Tricking customers into eating fake meat is a hell of a mistake:
Hell Pizza denies misleading customers by covertly serving fake meat, despite a lawyer’s warning the company may have breached the Fair Trading Act.
Thousands of Kiwis unwittingly sampled Beyond Meat after Hell quietly added the product to its menu.
The New Zealand-owned chain launched its burger pizza last Friday, with ingredients including “medium-rare burger patty”.
After selling thousands of the pizzas to customers around the country, Hell revealed on Wednesday the patties were a plant-based creation from US company Beyond Meat.
Marketing lawyer Rae Nield said there was a high risk Hell was in breach of the Act, which protected consumers from being misled.
“What does a reasonable consumer expect if it says “burger” and there’s no qualifier – it doesn’t say “veggie” or “meat-free”. A reasonable consumer is going to think that means meat.” . .
A pizza burger combo doesn’t appeal to me, but if I did order it I’d want to know what I was eating and people with allergies need to know what’s in their food.
But what really gets me is the sanctimony from company general manager Ben Cumming:
“We care about the planet and want to start a conversation and raise awareness about sustainable food choices.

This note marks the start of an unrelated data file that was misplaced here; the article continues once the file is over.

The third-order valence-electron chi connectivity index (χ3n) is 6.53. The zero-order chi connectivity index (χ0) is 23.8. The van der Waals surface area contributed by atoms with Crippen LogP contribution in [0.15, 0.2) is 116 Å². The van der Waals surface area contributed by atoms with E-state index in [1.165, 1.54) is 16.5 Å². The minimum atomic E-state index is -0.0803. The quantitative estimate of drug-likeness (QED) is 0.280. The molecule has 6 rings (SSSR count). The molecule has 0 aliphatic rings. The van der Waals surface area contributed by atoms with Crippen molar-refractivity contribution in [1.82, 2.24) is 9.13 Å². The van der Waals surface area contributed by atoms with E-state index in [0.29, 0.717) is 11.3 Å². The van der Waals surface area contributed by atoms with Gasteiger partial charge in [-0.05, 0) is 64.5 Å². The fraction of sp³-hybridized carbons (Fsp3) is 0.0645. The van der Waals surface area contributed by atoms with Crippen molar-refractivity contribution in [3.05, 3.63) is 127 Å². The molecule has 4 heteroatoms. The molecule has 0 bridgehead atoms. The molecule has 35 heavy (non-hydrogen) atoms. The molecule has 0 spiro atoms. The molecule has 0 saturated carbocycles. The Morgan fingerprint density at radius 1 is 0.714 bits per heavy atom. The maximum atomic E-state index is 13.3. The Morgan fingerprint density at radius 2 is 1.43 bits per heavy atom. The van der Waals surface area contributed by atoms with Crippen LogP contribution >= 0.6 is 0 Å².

“A lot of people are instantly put off by the idea of fake meats, so we made the call to not reveal its meat-free origins to [people] eating it because we were so confident they’d enjoy these patties,” he said. . .
Customers aren’t children to be fooled into eating something new by companies that think they know best.
If Hell wanted people to try the fake stuff, they could have offered bite-sized tastes.
Besides whether or non-meat alternatives are better for the planet is up for debate, and whether something so highly processed made in a lab from so many ingredients, is healthier than paddock raised, grass-fed meat is also moot.
I don’t know which of the above is dog meat, I’d prefer a chop or a steak rather to any of them.
The answer follows the break.